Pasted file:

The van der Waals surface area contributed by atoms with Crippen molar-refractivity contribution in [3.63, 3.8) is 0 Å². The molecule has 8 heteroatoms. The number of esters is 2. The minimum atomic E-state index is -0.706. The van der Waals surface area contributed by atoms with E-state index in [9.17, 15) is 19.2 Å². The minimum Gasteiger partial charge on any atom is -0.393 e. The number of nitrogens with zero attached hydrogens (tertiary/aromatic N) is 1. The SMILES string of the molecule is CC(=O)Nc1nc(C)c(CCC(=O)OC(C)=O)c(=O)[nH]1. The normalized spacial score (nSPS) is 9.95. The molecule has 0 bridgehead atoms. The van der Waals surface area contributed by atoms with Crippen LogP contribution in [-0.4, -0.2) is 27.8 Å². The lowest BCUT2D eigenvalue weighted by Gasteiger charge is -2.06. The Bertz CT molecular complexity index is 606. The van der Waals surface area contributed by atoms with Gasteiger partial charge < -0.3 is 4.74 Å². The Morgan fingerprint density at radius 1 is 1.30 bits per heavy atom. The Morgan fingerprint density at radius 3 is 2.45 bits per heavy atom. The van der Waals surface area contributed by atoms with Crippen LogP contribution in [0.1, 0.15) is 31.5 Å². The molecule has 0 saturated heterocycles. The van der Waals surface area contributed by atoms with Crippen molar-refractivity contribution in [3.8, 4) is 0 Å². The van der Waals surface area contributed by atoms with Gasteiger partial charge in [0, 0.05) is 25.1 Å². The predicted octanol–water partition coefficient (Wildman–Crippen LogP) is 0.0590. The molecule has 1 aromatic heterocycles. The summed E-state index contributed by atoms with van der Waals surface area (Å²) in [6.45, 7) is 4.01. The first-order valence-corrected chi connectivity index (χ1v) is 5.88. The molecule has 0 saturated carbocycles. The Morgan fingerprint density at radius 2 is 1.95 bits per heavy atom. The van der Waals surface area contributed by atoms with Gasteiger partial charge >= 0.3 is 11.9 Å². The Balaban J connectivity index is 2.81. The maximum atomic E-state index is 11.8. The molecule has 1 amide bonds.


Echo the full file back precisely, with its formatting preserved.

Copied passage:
The van der Waals surface area contributed by atoms with Crippen molar-refractivity contribution in [3.63, 3.8) is 0 Å². The molecule has 8 heteroatoms. The number of esters is 2. The minimum atomic E-state index is -0.706. The van der Waals surface area contributed by atoms with E-state index in [9.17, 15) is 19.2 Å². The minimum Gasteiger partial charge on any atom is -0.393 e. The number of nitrogens with zero attached hydrogens (tertiary/aromatic N) is 1. The SMILES string of the molecule is CC(=O)Nc1nc(C)c(CCC(=O)OC(C)=O)c(=O)[nH]1. The normalized spacial score (nSPS) is 9.95. The molecule has 0 bridgehead atoms. The van der Waals surface area contributed by atoms with Crippen LogP contribution in [-0.4, -0.2) is 27.8 Å². The lowest BCUT2D eigenvalue weighted by Gasteiger charge is -2.06. The Bertz CT molecular complexity index is 606. The van der Waals surface area contributed by atoms with Gasteiger partial charge < -0.3 is 4.74 Å². The Morgan fingerprint density at radius 1 is 1.30 bits per heavy atom. The Morgan fingerprint density at radius 3 is 2.45 bits per heavy atom. The van der Waals surface area contributed by atoms with Crippen LogP contribution in [0.1, 0.15) is 31.5 Å². The molecule has 0 saturated heterocycles. The van der Waals surface area contributed by atoms with Crippen molar-refractivity contribution in [3.8, 4) is 0 Å². The van der Waals surface area contributed by atoms with Gasteiger partial charge in [0, 0.05) is 25.1 Å². The predicted octanol–water partition coefficient (Wildman–Crippen LogP) is 0.0590. The molecule has 1 aromatic heterocycles. The summed E-state index contributed by atoms with van der Waals surface area (Å²) in [6.45, 7) is 4.01. The first-order valence-corrected chi connectivity index (χ1v) is 5.88. The molecule has 0 saturated carbocycles. The Morgan fingerprint density at radius 2 is 1.95 bits per heavy atom. The van der Waals surface area contributed by atoms with Gasteiger partial charge >= 0.3 is 11.9 Å². The Balaban J connectivity index is 2.81. The maximum atomic E-state index is 11.8. The molecule has 1 amide bonds.